A recent widow and her children light the Menorah, surrounded by new friends.

The program began with time for the children to get to know each other under the supervision of Colel Chabad’s social work staff. Time was scheduled separately for the parents and the children to meet with Rabbi Amram Blau, director of Colel Chabad's Crisis Intervention for Young Widows and Orphans, and with the rest of the Colel Chabad staff.

“Scheduling retreats such as these in a beautiful holiday venue enables the widows and orphans to set aside their troubles and show more of their true selves,” Marton noted. “The timing is important as the holidays are the hardest times for families like these. We make sure they have a good time and take their minds off their sadness,” he said.

The program provided meal times together, prayer time and fun-filled activities for the mothers, boys and girls in three separate groups. Each day after the afternoon and evening prayers, the group lit the menorah together, followed by a party with a DJ, singing, fun and joy and of course donuts, a special Chanukah treat.

A special moment was experienced during the afternoon prayer service on the first day when Blau called those boys who were reciting Kaddish, the prayer recited by mourners, to come to the front and recite Kaddish together. A group of ten boys or more congregated together, giving each the support and comfort that other boys were reciting the prayer as well.

For all the seriousness of their time together, the main emphasis was on fun. On the first evening, there was a play or show, dinner and a special event for each group. The girls enjoyed a photography workshop and the boys went for an evening swim in a heated pool away from the hotel.

On the second night, the Chanukah party was followed by a magic show. After dinner fun included a Plasticine clay modelling workshop with Noam Raz for the boys, a stand-up show with Tzofia Lax for the women, and evening swimming for the girls.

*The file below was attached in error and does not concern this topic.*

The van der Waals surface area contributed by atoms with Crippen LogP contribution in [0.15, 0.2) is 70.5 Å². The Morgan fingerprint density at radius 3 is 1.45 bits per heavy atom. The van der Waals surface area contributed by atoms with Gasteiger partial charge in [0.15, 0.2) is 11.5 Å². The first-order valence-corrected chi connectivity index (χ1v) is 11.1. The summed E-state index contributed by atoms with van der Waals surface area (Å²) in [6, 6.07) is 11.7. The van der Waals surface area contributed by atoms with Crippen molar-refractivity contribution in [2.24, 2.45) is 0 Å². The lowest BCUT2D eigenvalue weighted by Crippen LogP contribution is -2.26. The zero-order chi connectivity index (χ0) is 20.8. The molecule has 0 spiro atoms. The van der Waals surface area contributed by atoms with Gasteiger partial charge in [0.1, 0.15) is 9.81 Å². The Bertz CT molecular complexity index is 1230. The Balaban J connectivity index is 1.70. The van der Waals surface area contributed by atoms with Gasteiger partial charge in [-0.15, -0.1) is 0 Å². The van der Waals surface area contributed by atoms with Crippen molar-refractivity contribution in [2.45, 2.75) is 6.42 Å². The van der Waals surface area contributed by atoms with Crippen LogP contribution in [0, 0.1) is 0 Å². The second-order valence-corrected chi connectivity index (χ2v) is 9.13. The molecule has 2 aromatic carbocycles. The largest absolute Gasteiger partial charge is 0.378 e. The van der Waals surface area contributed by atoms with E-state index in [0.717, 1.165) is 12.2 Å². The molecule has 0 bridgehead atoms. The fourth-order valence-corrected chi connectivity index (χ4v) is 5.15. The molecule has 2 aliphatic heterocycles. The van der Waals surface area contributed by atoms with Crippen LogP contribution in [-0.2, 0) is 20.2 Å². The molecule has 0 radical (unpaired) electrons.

Wednesday morning the group visited the Biblical Zoo in Jerusalem. And on Thursday, everyone enjoyed an outing at the Mini Israel Park in Jerusalem to end off the special two and half days together.

For each of the parents, the retreat offered a little something that lightened their load and gave them strength. One widow said that it was the one time during a very difficult year when she could enjoy herself while her children were being well taken care of.

For another widow, the retreat offered an opportunity for her children to enjoy craft activities. Being creative is an important part of every child's growth and development, but is a special treat for a child whose parent can’t afford such activities.

Sharona is a nurse whose husband passed away recently. She attended the retreat with her two daughters, ages 8 and 11. “It’s very hard and sad for me to be here,” she admitted, “but I see how much my daughters are enjoying themselves,” she said, as her girls ran over to show her a crafts project they just finished. “It's something that is so important, that on my own I can't afford.”

An insight to the extent to which the event enabled these families to cope with and express their feelings was captured when one child said to his mother: "We are having so much fun. It is a pity abba (father) can't be with us too."